Some Mic-mounting Hardware Recommendations: Although they’re far from being the cheapest option, I’ve personally invested in K&M mic stands, because they’re extremely solidly built and there’s a full range of spare parts available if something breaks. They also do all manner of related widgets, such as the 3⁄8-inch-to-5⁄8-inch thread adaptor and 5⁄8-inch-to-3⁄8-inch thread adaptor, a universal swivel-joint, and a neat retro-fit drop-arm. If you need better shockmounting for your choice of vocal mic, then check out Rycote’s InVision series of universal suspension shockmounts, which are extremely effective.
DIY Mic-mounts From PVC Plumbing Fittings: A very neat and budget-friendly trick from the LFR Studio Blog is to build custom mic-mounting devices from cheap PVC plumbing supplies. To get a better idea how it works, check out the supplied example-project video.
Mini-mixers For Zero-latency Monitoring With Comfort Effects: If you already have a hardware effects unit, then check out the Alesis MultiMix 4 USB FX, Soundcraft Notepad-8FX, or Yamaha AG03, all of which have at least one mic preamp and built-in effects processing for monitoring purposes.
Acoustics Products: Auralex sell all manner of tried-and-tested acoustic foam products for reducing the problems of early reflections. GIK Acoustics and Real Traps sell a variety of ready-made mineral-fibre bass traps for dealing with lower-frequency room resonances, but if you fancy saving some money by making your own, then check out the DIY wooden frames and acoustic fabrics available from ATS Acoustics and Acoustimac.
Acoustic Treatment & Soundproofing: There’s tons of great information about acoustic treatment and soundproofing for small studios in the Sound On Sound magazine article archives. Here’s my pick of the crop: ‘A Beginner’s Guide To Acoustic Treatment’; ‘The Studio SOS Guide To Monitoring & Acoustic Treatment’; ‘Room For Improvement’; ‘Practical Soundproofing’; ‘Practical Acoustic Treatment’ (part 1; part 2; part 3; part 4; part 5); and ‘Practical Studio Soundproofing’ (part 1, part 2, part 3, part 4). And this group test of off-the-shelf acoustic absorbers is also very interesting, not least because it compares all the products to a simple duvet!
Phase & Polarity: If the box in Section 4.4.1 left you wanting a more detailed discussion of the role of phase and signal polarity in studio situations, here’s my big Sound On Sound ‘Phase Demystified article on the subject, which has explanatory diagrams and lots of practical case-studies.
Compression: Here’s a fairly entry-level Sound On Sound magazine article on compression: ‘Compression Made Easy’ – although it’s focused more on mixing, exactly the same principles apply when recording. For more in-depth discussion of specific compressor parameters, try this two-part Sound On Sound series: ‘Advanced Compression Techniques’ (part 1; part 2). No idea which compressor plug-in to dial up? Here are some suggestions based on professional usage of classic models: ‘Choosing The Right Compressor For The Job’.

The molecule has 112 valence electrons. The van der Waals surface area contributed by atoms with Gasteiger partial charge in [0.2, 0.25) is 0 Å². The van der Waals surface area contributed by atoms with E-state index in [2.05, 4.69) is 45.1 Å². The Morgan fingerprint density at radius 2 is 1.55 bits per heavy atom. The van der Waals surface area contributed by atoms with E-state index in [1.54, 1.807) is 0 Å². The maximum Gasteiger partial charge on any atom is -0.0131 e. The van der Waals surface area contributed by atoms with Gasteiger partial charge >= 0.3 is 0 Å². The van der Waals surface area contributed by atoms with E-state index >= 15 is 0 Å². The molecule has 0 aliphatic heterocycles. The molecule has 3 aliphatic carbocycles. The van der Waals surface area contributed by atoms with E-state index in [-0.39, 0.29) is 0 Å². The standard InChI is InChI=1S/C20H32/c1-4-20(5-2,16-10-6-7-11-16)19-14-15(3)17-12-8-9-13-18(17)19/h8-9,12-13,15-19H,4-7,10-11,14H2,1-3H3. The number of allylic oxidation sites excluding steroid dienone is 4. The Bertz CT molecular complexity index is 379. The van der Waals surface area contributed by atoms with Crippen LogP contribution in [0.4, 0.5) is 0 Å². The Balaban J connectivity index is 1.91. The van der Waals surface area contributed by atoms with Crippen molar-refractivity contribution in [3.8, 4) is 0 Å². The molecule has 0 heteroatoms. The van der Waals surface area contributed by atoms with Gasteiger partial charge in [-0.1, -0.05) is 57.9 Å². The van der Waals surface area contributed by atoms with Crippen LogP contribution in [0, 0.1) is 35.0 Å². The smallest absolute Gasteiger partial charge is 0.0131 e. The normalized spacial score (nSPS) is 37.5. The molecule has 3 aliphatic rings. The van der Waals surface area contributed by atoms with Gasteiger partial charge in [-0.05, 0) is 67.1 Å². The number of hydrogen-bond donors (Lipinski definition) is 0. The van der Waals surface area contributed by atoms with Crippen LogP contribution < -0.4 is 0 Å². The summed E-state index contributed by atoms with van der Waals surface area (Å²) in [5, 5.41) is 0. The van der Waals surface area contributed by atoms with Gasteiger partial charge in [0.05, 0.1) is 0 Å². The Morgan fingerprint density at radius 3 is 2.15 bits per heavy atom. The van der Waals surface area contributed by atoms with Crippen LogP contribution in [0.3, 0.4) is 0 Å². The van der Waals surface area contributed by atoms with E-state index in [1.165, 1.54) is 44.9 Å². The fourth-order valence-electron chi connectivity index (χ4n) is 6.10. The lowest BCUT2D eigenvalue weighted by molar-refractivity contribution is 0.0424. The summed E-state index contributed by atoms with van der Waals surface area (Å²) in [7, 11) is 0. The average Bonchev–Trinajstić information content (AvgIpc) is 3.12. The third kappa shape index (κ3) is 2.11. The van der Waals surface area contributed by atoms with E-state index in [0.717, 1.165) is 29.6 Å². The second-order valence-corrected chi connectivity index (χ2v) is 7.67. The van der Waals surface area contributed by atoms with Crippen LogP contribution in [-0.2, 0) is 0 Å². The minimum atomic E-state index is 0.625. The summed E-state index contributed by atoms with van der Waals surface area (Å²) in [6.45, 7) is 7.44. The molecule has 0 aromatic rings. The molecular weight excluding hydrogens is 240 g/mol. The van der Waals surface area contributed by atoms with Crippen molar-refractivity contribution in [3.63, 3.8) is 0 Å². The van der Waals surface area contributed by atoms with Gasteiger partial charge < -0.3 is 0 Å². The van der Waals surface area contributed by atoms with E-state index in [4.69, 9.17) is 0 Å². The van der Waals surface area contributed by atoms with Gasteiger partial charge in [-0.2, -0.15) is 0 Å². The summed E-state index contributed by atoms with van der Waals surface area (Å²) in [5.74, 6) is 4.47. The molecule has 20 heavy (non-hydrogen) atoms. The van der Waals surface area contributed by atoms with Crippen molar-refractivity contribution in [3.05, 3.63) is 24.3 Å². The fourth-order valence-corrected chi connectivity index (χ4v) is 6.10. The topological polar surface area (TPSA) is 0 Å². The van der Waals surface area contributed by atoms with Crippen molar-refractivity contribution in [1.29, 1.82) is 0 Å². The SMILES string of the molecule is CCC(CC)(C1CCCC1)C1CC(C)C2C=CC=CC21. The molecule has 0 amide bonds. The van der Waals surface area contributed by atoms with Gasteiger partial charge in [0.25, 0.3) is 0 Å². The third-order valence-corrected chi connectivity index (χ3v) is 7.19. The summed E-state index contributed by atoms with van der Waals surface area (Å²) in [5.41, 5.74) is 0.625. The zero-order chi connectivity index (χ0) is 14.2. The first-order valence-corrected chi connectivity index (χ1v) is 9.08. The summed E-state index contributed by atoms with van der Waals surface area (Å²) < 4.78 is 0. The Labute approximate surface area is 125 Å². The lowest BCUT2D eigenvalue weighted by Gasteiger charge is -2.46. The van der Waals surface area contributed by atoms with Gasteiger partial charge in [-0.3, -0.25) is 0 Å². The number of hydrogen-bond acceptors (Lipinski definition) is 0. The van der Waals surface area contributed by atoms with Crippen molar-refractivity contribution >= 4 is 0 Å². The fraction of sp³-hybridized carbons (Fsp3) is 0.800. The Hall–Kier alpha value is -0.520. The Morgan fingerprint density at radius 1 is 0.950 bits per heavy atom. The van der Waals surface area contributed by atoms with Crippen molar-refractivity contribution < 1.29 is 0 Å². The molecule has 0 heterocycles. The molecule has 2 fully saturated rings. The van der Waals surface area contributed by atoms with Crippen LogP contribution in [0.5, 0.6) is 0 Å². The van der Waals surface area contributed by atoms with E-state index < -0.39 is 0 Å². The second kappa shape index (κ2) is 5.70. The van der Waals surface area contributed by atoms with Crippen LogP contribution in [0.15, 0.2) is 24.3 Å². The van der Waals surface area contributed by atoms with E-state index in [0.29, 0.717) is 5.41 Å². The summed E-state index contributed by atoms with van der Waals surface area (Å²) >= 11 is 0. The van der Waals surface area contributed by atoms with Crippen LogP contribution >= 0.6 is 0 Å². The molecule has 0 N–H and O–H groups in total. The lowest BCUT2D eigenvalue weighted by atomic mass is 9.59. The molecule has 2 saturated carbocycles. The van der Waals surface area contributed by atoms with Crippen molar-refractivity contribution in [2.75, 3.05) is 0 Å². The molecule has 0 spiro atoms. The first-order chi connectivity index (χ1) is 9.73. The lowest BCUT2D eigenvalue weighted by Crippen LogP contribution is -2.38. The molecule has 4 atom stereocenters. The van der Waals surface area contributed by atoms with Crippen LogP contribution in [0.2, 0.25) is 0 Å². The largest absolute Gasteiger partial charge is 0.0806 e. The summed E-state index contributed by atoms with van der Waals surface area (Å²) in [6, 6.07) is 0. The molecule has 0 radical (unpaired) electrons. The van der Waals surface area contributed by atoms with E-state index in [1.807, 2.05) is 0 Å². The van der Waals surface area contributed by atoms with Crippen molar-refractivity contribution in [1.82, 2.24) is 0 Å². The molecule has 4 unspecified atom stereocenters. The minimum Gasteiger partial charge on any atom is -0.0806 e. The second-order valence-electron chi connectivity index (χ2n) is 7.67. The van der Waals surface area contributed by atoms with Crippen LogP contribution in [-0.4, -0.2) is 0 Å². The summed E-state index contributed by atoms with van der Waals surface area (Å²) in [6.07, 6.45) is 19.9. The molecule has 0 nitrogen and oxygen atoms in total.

Microphones: If you’re looking for more general information about microphone design, here are some Sound On Sound magazine articles that you might want to check out in the first instance: ‘Capacitor Microphones Explained’; ‘Choosing & Using Studio Microphones’; Understanding & Using Directional Microphones’. For more in-depth information, there are few sources as informative and authoritative than John Eargle’s The Microphone Book, which I highly recommend, and the Microphone Data and Recording Hacks sites are also essential resources.
Microphone Preamps: On page 146 of the book, I assert that the differences between microphone preamps are so subtle that spending large amounts on high-end units represents questionable value for money in most small studios, because differences between microphones (and indeed microphone placements) make a much more significant impact. There are masses of audio examples demonstrating the sounds of different mics and mic positions on here on this very site, but if you’d also like to compare some different preamps to make up your own mind on this issue, then check out the excellent mic preamp shootout carried out by Sound On Sound magazine, these anonymised blind-test audio files, this blind-test forum discussion, and this ‘Preamp Post-mortem’ follow-up article.
Working With Latency In Computer Systems: See the Chapter 2 resources page.
Vocal Warm-up Exercises: Here’s a nice little list of warm-up exercises with accompanying audio examples.
Vocal Steamers & Nubulisers: Here’s a nice little explainer video: ‘Vocal Steam Inhaler Vs Nebuliser For Speaker and Singers‘